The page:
NASA will take an extra month to whittle down its approximately 400 Highly Qualified applicants to the 100 or so it plans to interview. That's what I infer from from the latest update to the Astronaut Candidate Selection Process Timeline. Interviewees will now be brought to JSC through January instead of December, with finalists determined by February and the new ASCAN class announced by June. These changes are noted by the red color in the updated table below. The report date for the Astronaut Candidate Class of 2013 remains August 2013. Good luck, everyone!

November 15, 2011 Vacancy Announcement opens at USAJOBS.
January 27, 2012 Vacancy Announcement closes.
May-September 2012 Qualified Applications reviewed to determine Highly Qualified applicants. Qualifications Inquiry form sent to Supervisors / References and civilian applicants contacted by mail to obtain an FAA medical exam.
August-December 2012 Highly Qualified applications reviewed to determine Interviewees.
October 2012-January 2013 Interviewees brought to JSC for preliminary interview, medical evaluation, and orientation. Interviewees will be selected from the Highly Qualified group and contacted on a week-by-week basis.
February 2013 Finalists determined.
February-April 2013 Finalists brought to JSC for additional interview and complete medical evaluation.
June 2013 Astronaut Candidate Class of 2013 announced
August 2013 Astronaut Candidate Class of 2013 reports to the Johnson Space Center.

Here is a fun piece of trivia for you. Who completed the first triathlon in space, and when? The answer is that Sunita Williams completed the Nautica Malibu Triathlon from her perch on the ISS last weekend on September 16. She used the station's stationary cycle and treadmill for the bike and run portions. Since there is no swimming pool on the orbiting outpost, Williams simulated the swim portion with some strength training exercise equipment. This isn't her first time as a virtual racer. You may recall that she ran the Boston Marathon from the ISS back in 2007. Here is the video coverage from NASA TV:

Brian Shiro with Neil Armstrong (Feb 2012).
Alternate photo shaking hands here.
The world lost one of history's most important heroes this week. Hundreds of years from now, Neil Armstrong will still be a household name. I am humbled that I got to meet the first moonwalker this past February when he talked about his days as an X-15 test pilot prior to becoming an astronaut. Being bombarded by many eager admirers, we just had a few moments for me to thank him for his inspiring life, but I am grateful for the opportunity to be in presence of a man of such great humility and achievement. It has been four decades since we ventured to another world. We cannot let the innate human drive for exploration and new knowledge wither. Will the accomplishments of Armstrong and his fellow Apollo astronauts be the high water mark of our civilization, or will we honor them by venturing to Mars and beyond? Every day I came to work this past week, I have been greeted by a flag at half staff to honor the memory of Neil Armstrong, as directed by President Obama. That's one small step in the right direction.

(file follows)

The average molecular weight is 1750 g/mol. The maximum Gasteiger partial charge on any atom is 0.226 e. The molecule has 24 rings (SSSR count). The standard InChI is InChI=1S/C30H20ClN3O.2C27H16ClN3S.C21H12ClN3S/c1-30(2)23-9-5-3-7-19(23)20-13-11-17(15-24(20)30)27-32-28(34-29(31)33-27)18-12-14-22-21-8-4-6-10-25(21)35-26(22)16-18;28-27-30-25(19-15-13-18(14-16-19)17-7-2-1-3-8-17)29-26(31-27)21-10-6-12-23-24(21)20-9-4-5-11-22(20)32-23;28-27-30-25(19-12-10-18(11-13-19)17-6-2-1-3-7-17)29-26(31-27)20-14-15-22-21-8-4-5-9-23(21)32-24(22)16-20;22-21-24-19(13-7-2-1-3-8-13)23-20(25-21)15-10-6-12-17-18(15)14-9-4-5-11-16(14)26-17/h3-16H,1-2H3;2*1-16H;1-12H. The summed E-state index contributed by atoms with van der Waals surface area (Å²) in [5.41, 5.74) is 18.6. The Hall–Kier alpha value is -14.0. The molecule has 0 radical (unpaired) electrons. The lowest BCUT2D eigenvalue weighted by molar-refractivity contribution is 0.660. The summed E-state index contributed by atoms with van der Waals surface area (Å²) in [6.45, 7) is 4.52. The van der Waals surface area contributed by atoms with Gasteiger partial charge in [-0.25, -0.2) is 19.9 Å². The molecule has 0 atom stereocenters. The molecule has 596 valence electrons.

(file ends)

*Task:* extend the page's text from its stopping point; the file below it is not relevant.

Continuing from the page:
This week was particularly bittersweet for me because, amidst this sad news, I learned that I had made it to Highly Qualified round of NASA's current astronaut selection. Like a student awaiting a college acceptance letter, I have been eagerly checking the mailbox every day for the past month in the hopes that a letter from NASA might be there. Well, that letter arrived, and my references have informed me that NASA has contacted them too. Along with the other approximately 400 Highly Qualified applicants in 2012, my next small step is getting a medical exam from an Aviation Medical Examiner and waiting to see if NASA likes what my references have to say. According to NASA's timeline, around 100 applicants will be asked to Houston by November for an interview and further tests. Given the much higher competitiveness of the applicant pool in 2012 compared with 2008, more people are vying for the same number of slots. I am humbled to once again be part of the Highly Qualified group.

Armstrong was a very private man who rarely made public appearances. However, in recent years he did seem to become a little more comfortable in his role as a public figure. For example, in 2009 he reunited with fellow Apollo 11 crewmembers at the White House to mark the 40th anniversary of their historic mission. In 2005, he granted an interview on CBS's 60 Minutes, which you can view below. His final interview recorded last year is available in 4 parts from CPA Australia and offers many insights into Armstrong's memories of Apollo, as does his 2005 authorized biography First Man.

NASA has collected memorials and statements on its tribute to Neil Armstrong page. I'll leave you with what Armstrong's family had to say in their statement:

"While we mourn the loss of a very good man, we also celebrate his remarkable life and hope that it serves as an example to young people around the world to work hard to make their dreams come true, to be willing to explore and push the limits, and to selflessly serve a cause greater than themselves."

"For those who may ask what they can do to honor Neil, we have a simple request. Honor his example of service, accomplishment and modesty, and the next time you walk outside on a clear night and see the moon smiling down at you, think of Neil Armstrong and give him a wink."


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